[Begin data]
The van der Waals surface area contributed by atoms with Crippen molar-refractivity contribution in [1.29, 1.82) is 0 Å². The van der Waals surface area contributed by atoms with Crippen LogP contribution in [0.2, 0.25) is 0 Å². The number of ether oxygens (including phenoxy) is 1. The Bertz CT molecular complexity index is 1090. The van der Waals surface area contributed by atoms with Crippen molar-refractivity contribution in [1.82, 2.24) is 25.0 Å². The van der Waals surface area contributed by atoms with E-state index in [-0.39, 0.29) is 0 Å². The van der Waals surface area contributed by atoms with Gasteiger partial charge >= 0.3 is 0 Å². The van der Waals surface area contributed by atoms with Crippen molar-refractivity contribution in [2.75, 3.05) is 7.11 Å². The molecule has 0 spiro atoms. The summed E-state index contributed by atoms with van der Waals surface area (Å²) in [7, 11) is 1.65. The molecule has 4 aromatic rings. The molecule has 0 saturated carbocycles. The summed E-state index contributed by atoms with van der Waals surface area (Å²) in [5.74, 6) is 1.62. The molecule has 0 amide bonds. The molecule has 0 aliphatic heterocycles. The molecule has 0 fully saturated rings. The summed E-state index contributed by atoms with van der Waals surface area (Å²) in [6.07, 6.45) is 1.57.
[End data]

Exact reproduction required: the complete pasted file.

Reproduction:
The van der Waals surface area contributed by atoms with Crippen molar-refractivity contribution in [1.29, 1.82) is 0 Å². The van der Waals surface area contributed by atoms with Crippen LogP contribution in [0.2, 0.25) is 0 Å². The number of ether oxygens (including phenoxy) is 1. The Bertz CT molecular complexity index is 1090. The van der Waals surface area contributed by atoms with Crippen molar-refractivity contribution in [1.82, 2.24) is 25.0 Å². The van der Waals surface area contributed by atoms with E-state index in [-0.39, 0.29) is 0 Å². The van der Waals surface area contributed by atoms with Gasteiger partial charge >= 0.3 is 0 Å². The van der Waals surface area contributed by atoms with Crippen molar-refractivity contribution in [2.75, 3.05) is 7.11 Å². The molecule has 0 spiro atoms. The summed E-state index contributed by atoms with van der Waals surface area (Å²) in [7, 11) is 1.65. The molecule has 4 aromatic rings. The molecule has 0 saturated carbocycles. The summed E-state index contributed by atoms with van der Waals surface area (Å²) in [5.74, 6) is 1.62. The molecule has 0 amide bonds. The molecule has 0 aliphatic heterocycles. The molecule has 0 fully saturated rings. The summed E-state index contributed by atoms with van der Waals surface area (Å²) in [6.07, 6.45) is 1.57.